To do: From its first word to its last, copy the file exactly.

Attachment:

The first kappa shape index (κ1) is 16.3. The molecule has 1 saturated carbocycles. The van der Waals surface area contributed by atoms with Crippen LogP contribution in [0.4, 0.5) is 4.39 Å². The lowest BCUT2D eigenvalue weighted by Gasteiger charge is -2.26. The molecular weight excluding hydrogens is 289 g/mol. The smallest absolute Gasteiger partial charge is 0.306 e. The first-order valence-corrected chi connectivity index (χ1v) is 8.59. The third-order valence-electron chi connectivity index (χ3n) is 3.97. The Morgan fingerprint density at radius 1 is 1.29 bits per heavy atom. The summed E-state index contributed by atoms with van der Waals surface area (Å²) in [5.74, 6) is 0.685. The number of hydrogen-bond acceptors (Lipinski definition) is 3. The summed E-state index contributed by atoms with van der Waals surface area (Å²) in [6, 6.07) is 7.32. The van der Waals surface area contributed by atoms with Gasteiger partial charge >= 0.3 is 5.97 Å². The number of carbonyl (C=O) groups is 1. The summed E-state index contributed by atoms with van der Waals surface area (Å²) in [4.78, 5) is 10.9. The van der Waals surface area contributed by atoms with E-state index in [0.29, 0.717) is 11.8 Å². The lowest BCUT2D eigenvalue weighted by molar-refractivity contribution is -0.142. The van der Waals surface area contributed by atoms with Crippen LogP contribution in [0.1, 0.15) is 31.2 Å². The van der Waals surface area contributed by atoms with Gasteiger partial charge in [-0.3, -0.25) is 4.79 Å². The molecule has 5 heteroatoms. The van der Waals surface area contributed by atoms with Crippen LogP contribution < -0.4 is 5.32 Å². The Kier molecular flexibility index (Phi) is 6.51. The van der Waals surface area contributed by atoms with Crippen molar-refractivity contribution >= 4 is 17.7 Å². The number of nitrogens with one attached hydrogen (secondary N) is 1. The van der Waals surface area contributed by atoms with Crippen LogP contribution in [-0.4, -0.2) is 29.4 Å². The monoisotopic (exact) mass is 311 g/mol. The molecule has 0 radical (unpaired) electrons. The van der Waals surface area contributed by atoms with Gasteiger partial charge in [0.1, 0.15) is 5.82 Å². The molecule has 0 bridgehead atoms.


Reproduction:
The first kappa shape index (κ1) is 16.3. The molecule has 1 saturated carbocycles. The van der Waals surface area contributed by atoms with Crippen LogP contribution in [0.4, 0.5) is 4.39 Å². The lowest BCUT2D eigenvalue weighted by Gasteiger charge is -2.26. The molecular weight excluding hydrogens is 289 g/mol. The smallest absolute Gasteiger partial charge is 0.306 e. The first-order valence-corrected chi connectivity index (χ1v) is 8.59. The third-order valence-electron chi connectivity index (χ3n) is 3.97. The Morgan fingerprint density at radius 1 is 1.29 bits per heavy atom. The summed E-state index contributed by atoms with van der Waals surface area (Å²) in [5.74, 6) is 0.685. The number of hydrogen-bond acceptors (Lipinski definition) is 3. The summed E-state index contributed by atoms with van der Waals surface area (Å²) in [6, 6.07) is 7.32. The van der Waals surface area contributed by atoms with Gasteiger partial charge >= 0.3 is 5.97 Å². The number of carbonyl (C=O) groups is 1. The summed E-state index contributed by atoms with van der Waals surface area (Å²) in [4.78, 5) is 10.9. The van der Waals surface area contributed by atoms with E-state index in [0.29, 0.717) is 11.8 Å². The lowest BCUT2D eigenvalue weighted by molar-refractivity contribution is -0.142. The van der Waals surface area contributed by atoms with Crippen LogP contribution in [0.1, 0.15) is 31.2 Å². The van der Waals surface area contributed by atoms with Gasteiger partial charge in [-0.3, -0.25) is 4.79 Å². The molecule has 5 heteroatoms. The van der Waals surface area contributed by atoms with Crippen LogP contribution < -0.4 is 5.32 Å². The Kier molecular flexibility index (Phi) is 6.51. The van der Waals surface area contributed by atoms with Crippen molar-refractivity contribution >= 4 is 17.7 Å². The number of nitrogens with one attached hydrogen (secondary N) is 1. The van der Waals surface area contributed by atoms with Crippen LogP contribution in [-0.4, -0.2) is 29.4 Å². The monoisotopic (exact) mass is 311 g/mol. The molecule has 0 radical (unpaired) electrons. The van der Waals surface area contributed by atoms with Gasteiger partial charge in [0.1, 0.15) is 5.82 Å². The molecule has 0 bridgehead atoms.